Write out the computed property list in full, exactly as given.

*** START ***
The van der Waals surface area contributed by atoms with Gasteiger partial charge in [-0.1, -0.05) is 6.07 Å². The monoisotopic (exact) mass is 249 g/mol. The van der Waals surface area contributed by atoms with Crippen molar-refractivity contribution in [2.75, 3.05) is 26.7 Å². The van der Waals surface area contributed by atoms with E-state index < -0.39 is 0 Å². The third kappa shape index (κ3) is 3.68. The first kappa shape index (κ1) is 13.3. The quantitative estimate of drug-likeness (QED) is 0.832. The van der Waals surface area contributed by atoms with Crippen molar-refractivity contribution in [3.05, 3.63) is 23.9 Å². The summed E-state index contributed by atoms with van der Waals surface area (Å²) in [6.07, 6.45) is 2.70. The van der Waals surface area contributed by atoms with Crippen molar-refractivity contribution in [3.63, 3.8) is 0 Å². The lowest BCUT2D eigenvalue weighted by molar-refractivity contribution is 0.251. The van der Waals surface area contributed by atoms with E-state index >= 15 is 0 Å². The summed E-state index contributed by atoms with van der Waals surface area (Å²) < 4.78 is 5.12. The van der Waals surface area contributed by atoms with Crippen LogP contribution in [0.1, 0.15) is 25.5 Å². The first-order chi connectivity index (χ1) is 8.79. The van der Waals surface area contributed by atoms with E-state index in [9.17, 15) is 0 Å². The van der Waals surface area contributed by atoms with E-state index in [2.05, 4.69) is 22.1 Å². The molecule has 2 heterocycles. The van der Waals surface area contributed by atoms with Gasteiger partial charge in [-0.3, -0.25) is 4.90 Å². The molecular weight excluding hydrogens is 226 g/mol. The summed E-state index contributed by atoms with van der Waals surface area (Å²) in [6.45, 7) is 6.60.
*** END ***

The van der Waals surface area contributed by atoms with Gasteiger partial charge in [-0.1, -0.05) is 6.07 Å². The monoisotopic (exact) mass is 249 g/mol. The van der Waals surface area contributed by atoms with Crippen molar-refractivity contribution in [2.75, 3.05) is 26.7 Å². The van der Waals surface area contributed by atoms with E-state index < -0.39 is 0 Å². The third kappa shape index (κ3) is 3.68. The first kappa shape index (κ1) is 13.3. The quantitative estimate of drug-likeness (QED) is 0.832. The van der Waals surface area contributed by atoms with Crippen molar-refractivity contribution in [3.05, 3.63) is 23.9 Å². The summed E-state index contributed by atoms with van der Waals surface area (Å²) in [6.07, 6.45) is 2.70. The van der Waals surface area contributed by atoms with Crippen molar-refractivity contribution in [3.63, 3.8) is 0 Å². The lowest BCUT2D eigenvalue weighted by molar-refractivity contribution is 0.251. The van der Waals surface area contributed by atoms with E-state index >= 15 is 0 Å². The summed E-state index contributed by atoms with van der Waals surface area (Å²) < 4.78 is 5.12. The van der Waals surface area contributed by atoms with Crippen LogP contribution in [0.1, 0.15) is 25.5 Å². The first-order chi connectivity index (χ1) is 8.79. The van der Waals surface area contributed by atoms with E-state index in [9.17, 15) is 0 Å². The van der Waals surface area contributed by atoms with E-state index in [2.05, 4.69) is 22.1 Å². The molecule has 2 heterocycles. The van der Waals surface area contributed by atoms with Gasteiger partial charge in [-0.3, -0.25) is 4.90 Å². The molecular weight excluding hydrogens is 226 g/mol. The summed E-state index contributed by atoms with van der Waals surface area (Å²) in [6.45, 7) is 6.60.